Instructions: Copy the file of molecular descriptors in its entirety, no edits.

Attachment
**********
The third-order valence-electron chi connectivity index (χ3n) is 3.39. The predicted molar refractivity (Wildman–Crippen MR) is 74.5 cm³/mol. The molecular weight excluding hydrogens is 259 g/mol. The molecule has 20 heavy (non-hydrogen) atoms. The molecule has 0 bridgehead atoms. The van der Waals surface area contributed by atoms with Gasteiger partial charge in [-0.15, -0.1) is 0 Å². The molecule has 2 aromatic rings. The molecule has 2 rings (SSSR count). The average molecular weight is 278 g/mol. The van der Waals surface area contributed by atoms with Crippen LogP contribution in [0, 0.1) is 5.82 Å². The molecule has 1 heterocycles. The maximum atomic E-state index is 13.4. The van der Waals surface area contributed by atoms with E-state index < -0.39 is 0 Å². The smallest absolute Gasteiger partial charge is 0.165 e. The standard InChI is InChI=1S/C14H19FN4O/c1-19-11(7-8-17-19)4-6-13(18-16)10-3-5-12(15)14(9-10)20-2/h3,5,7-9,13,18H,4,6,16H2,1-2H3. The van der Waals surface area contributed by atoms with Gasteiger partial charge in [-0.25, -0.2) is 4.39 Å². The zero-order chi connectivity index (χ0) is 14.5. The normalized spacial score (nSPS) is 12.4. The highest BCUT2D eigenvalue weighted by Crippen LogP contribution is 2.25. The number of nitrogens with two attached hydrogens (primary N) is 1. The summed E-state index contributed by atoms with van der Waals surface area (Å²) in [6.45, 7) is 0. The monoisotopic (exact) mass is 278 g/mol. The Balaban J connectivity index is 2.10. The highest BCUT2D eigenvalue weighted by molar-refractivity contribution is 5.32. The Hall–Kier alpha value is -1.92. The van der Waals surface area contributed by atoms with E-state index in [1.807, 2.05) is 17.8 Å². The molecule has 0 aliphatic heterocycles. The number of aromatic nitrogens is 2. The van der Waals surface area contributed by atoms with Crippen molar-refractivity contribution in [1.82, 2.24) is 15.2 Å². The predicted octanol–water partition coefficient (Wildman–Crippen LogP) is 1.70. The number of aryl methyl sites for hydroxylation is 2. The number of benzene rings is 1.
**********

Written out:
The third-order valence-electron chi connectivity index (χ3n) is 3.39. The predicted molar refractivity (Wildman–Crippen MR) is 74.5 cm³/mol. The molecular weight excluding hydrogens is 259 g/mol. The molecule has 20 heavy (non-hydrogen) atoms. The molecule has 0 bridgehead atoms. The van der Waals surface area contributed by atoms with Gasteiger partial charge in [-0.15, -0.1) is 0 Å². The molecule has 2 aromatic rings. The molecule has 2 rings (SSSR count). The average molecular weight is 278 g/mol. The van der Waals surface area contributed by atoms with Crippen LogP contribution in [0, 0.1) is 5.82 Å². The molecule has 1 heterocycles. The maximum atomic E-state index is 13.4. The van der Waals surface area contributed by atoms with E-state index < -0.39 is 0 Å². The smallest absolute Gasteiger partial charge is 0.165 e. The standard InChI is InChI=1S/C14H19FN4O/c1-19-11(7-8-17-19)4-6-13(18-16)10-3-5-12(15)14(9-10)20-2/h3,5,7-9,13,18H,4,6,16H2,1-2H3. The van der Waals surface area contributed by atoms with Gasteiger partial charge in [-0.25, -0.2) is 4.39 Å². The zero-order chi connectivity index (χ0) is 14.5. The normalized spacial score (nSPS) is 12.4. The highest BCUT2D eigenvalue weighted by Crippen LogP contribution is 2.25. The number of nitrogens with two attached hydrogens (primary N) is 1. The summed E-state index contributed by atoms with van der Waals surface area (Å²) in [6.45, 7) is 0. The monoisotopic (exact) mass is 278 g/mol. The Balaban J connectivity index is 2.10. The highest BCUT2D eigenvalue weighted by molar-refractivity contribution is 5.32. The Hall–Kier alpha value is -1.92. The van der Waals surface area contributed by atoms with E-state index in [1.807, 2.05) is 17.8 Å². The molecule has 0 aliphatic heterocycles. The number of aromatic nitrogens is 2. The van der Waals surface area contributed by atoms with Crippen molar-refractivity contribution in [1.82, 2.24) is 15.2 Å². The predicted octanol–water partition coefficient (Wildman–Crippen LogP) is 1.70. The number of aryl methyl sites for hydroxylation is 2. The number of benzene rings is 1.